Having a process flow comes in handy in having user interface and user experience sessions with the team. For the UI/UX sessions, it is always a good idea to involve a mixture of stakeholders, in-house UI/UX experts, some members from the development team to have walk-throughs and draw out screens. Thinking the process from end user’s perspective is key to user friendly designs. Since agile enforces an iterative approach, there will always be opportunities to improve the flow, which means not everything has to be locked-down before the work begins. As sprint demos and reviews occur, the designs will evolve.
Another key point to keep in mind at this time is to take an MVP (Minimal Viable Product) approach to focus on building and shipping-out a no-frills version of the product. The idea is to get something in the hands of your users (internal or external, depending upon the case) to be able to capture some feedback, as that gives an opportunity to learn and evolve. Remember, Rome was not built in a day. Products mature over time, and evolution based on feedback, is sustainable.
STEP 5: User-mapping exercise…
This is a good time to have a round-up session with the entire development team to do an in-depth product planning session. Firstly, this gives the entire team an opportunity to understand what they are about to dive into. Secondly, making them part of this exercise, spreads out the ownership factor across the team. Lastly, no one else but the team is an ideal group of candidates to break down the work in smaller chunks.
In this meeting, the PO should give an overview of the original business problem, the expected returns and rewards to the organization on resolving the problem and business/technical solution to the problem.
The previously created process and technical flows, UI/UX designs should be brought to the table, to give the team a good understanding of the work to be done.
The entire group should then work together on a user story mapping exercise to break down the work into smaller chunks.
It is also important to identify and document any possible risks that could hinder the delivery of these chunks, and come up with some mitigation plan to overcome these risks, in case they occur.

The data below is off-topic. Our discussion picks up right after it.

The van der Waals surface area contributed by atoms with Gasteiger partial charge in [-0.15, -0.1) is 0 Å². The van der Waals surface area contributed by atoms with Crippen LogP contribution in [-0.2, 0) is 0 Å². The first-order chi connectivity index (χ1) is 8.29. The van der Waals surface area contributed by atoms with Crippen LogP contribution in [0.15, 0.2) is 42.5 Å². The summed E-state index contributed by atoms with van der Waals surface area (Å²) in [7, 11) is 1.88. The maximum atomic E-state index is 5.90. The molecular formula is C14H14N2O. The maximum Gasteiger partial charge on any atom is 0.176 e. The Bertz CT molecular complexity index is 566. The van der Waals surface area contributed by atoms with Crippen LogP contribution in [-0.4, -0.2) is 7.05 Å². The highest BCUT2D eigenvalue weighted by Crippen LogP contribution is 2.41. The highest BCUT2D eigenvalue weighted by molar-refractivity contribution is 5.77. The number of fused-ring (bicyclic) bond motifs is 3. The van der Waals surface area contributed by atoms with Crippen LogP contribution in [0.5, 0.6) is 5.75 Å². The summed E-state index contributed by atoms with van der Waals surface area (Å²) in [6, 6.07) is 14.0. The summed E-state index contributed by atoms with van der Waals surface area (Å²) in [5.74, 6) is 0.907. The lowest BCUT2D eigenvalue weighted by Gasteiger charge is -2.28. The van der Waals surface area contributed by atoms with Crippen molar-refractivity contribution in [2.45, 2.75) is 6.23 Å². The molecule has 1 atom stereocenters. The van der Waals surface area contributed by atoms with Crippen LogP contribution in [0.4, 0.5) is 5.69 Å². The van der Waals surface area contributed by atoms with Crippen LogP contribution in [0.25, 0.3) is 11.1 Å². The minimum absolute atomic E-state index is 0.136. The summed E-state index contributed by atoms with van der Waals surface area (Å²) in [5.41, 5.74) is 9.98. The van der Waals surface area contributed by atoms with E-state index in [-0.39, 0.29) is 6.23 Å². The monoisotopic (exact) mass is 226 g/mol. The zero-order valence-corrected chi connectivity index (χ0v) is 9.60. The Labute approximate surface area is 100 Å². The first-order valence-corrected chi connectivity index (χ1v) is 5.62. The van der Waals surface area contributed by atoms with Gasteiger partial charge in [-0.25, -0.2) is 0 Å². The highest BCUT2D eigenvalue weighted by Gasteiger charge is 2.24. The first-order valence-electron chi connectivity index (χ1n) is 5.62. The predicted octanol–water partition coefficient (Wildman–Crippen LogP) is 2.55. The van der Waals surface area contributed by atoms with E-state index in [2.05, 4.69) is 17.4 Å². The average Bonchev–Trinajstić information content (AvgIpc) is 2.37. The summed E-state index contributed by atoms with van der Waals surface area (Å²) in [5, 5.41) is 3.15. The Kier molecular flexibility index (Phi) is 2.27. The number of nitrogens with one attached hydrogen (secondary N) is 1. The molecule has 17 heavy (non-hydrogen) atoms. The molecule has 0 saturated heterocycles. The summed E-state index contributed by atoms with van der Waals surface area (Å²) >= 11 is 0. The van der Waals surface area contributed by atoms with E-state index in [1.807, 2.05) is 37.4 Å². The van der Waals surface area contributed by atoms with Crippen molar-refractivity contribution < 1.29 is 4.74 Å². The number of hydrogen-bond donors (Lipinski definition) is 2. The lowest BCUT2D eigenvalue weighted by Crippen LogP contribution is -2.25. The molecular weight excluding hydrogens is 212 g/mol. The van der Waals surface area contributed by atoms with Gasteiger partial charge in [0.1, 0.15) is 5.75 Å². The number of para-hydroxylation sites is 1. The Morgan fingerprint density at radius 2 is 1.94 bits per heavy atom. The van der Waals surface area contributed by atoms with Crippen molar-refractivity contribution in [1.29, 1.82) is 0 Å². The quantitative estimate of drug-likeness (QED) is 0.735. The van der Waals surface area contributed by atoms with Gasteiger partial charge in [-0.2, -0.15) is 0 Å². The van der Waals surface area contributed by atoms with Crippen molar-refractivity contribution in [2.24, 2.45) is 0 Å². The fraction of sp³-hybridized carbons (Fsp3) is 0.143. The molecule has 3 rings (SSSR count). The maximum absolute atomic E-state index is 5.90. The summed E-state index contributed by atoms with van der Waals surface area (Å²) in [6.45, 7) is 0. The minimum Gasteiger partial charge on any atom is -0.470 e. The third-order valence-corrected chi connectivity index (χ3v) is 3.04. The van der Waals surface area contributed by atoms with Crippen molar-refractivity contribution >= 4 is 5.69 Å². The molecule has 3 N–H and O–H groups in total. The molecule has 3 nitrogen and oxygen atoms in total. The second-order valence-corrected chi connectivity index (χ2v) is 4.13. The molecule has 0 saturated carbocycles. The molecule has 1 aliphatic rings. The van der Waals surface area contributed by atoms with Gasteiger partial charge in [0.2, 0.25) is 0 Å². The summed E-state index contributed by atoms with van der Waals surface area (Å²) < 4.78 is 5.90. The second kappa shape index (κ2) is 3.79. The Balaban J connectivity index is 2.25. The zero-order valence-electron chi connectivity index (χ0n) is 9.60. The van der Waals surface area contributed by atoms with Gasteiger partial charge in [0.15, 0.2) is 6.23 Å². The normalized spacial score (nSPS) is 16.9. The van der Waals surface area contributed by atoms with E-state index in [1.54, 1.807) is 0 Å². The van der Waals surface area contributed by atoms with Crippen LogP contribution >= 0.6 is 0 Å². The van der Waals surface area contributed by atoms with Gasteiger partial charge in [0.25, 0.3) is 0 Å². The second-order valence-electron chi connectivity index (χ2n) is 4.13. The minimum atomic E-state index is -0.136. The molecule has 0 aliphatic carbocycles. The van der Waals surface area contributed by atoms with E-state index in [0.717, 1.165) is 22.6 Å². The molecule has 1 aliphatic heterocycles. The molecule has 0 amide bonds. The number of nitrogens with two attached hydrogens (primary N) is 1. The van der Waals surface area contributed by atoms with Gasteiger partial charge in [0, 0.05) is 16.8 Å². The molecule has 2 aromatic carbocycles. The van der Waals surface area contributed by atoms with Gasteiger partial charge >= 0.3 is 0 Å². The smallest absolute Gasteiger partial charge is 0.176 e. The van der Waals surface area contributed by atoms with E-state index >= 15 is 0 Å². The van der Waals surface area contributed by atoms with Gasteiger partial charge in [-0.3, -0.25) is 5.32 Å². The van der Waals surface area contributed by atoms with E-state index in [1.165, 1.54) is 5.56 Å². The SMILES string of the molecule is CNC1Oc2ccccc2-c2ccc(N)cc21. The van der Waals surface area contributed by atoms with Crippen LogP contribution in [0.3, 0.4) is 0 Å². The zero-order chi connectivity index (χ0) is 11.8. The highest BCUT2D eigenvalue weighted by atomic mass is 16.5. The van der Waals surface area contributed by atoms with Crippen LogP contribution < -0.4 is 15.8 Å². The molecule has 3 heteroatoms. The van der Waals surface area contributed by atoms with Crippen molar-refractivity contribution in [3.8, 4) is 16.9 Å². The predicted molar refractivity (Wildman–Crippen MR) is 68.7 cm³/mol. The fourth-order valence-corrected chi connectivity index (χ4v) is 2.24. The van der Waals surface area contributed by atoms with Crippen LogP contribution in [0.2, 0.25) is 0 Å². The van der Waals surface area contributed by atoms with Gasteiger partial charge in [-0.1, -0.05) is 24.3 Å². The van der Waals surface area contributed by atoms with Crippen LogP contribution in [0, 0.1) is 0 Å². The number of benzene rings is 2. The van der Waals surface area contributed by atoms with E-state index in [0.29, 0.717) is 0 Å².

STEP 6: Start the cadence…
Depending upon your setup – Scrum, Kanban or whatever flavor of Agile is in use, the development cycle starts. This is where you start building the product via your agile routine practices and ceremonies – sprint planning, mid-sprint backlog grooming, sprint reviews (demos), retrospectives etc.
STEP 7: And it does not end here…
It is a common mistake for Product Owners to shift their focus from a product, as soon as the release date is met and the product goes live. This is where the product starts its journey in hands of the end user.
It is critical, that Product Owners continue to retain their focus on the product keeping track of:
- Post-release support for any issues.
- Metrics on usage and outages.
- Future evolution roadmap etc.
This information not only keeps you in-sync with how your product is performing in the market, but also feeds-back to you on how well, you performed as an owner of the product. Think of this, as an opportunity to learn and grow.
Really! Are you kidding me? How can I do all this and still be “Agile”?
Well, I will try and answer this question in advance…
The key behind this model is forward-thinking and better planning. As Product Owners, it is critical for us to juggle multiple balls, at a given time – no-matter whether you are a product or project based organization. At the end of the day, any effort of work can be managed as a project. No, I am not hinting to go waterfall. The key is that as the work for one project is in full swing and the development team is embedded in it, it is always good to initiate analysis work for the next project.
Hope this helps! Feedback is always welcome ☺